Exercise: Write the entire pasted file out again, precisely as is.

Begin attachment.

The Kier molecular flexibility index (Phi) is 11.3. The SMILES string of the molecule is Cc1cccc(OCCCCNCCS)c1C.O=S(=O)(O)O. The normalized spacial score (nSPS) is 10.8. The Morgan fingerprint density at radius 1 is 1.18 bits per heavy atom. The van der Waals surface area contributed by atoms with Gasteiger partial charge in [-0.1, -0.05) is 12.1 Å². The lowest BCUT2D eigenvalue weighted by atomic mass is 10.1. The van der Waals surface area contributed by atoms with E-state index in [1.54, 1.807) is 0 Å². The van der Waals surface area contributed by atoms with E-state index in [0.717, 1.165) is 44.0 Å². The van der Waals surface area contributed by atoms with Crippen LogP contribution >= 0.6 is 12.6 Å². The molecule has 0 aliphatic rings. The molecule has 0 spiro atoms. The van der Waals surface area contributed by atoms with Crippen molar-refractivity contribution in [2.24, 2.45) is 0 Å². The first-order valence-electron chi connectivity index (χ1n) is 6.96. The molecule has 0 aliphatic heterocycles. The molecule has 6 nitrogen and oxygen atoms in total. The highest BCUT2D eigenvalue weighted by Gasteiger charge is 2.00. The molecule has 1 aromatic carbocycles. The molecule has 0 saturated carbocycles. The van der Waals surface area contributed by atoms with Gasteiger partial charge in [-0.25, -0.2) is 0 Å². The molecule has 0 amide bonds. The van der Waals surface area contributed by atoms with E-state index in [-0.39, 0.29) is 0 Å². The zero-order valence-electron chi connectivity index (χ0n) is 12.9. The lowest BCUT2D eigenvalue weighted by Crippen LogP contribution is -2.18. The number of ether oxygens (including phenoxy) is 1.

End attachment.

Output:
The Kier molecular flexibility index (Phi) is 11.3. The SMILES string of the molecule is Cc1cccc(OCCCCNCCS)c1C.O=S(=O)(O)O. The normalized spacial score (nSPS) is 10.8. The Morgan fingerprint density at radius 1 is 1.18 bits per heavy atom. The van der Waals surface area contributed by atoms with Gasteiger partial charge in [-0.1, -0.05) is 12.1 Å². The lowest BCUT2D eigenvalue weighted by atomic mass is 10.1. The van der Waals surface area contributed by atoms with E-state index in [1.54, 1.807) is 0 Å². The van der Waals surface area contributed by atoms with E-state index in [0.717, 1.165) is 44.0 Å². The van der Waals surface area contributed by atoms with Crippen LogP contribution >= 0.6 is 12.6 Å². The molecule has 0 aliphatic rings. The molecule has 0 spiro atoms. The van der Waals surface area contributed by atoms with Crippen molar-refractivity contribution in [2.24, 2.45) is 0 Å². The first-order valence-electron chi connectivity index (χ1n) is 6.96. The molecule has 0 aliphatic heterocycles. The molecule has 6 nitrogen and oxygen atoms in total. The highest BCUT2D eigenvalue weighted by Gasteiger charge is 2.00. The molecule has 1 aromatic carbocycles. The molecule has 0 saturated carbocycles. The van der Waals surface area contributed by atoms with Gasteiger partial charge in [-0.25, -0.2) is 0 Å². The molecule has 0 amide bonds. The van der Waals surface area contributed by atoms with E-state index in [-0.39, 0.29) is 0 Å². The zero-order valence-electron chi connectivity index (χ0n) is 12.9. The lowest BCUT2D eigenvalue weighted by Crippen LogP contribution is -2.18. The number of ether oxygens (including phenoxy) is 1.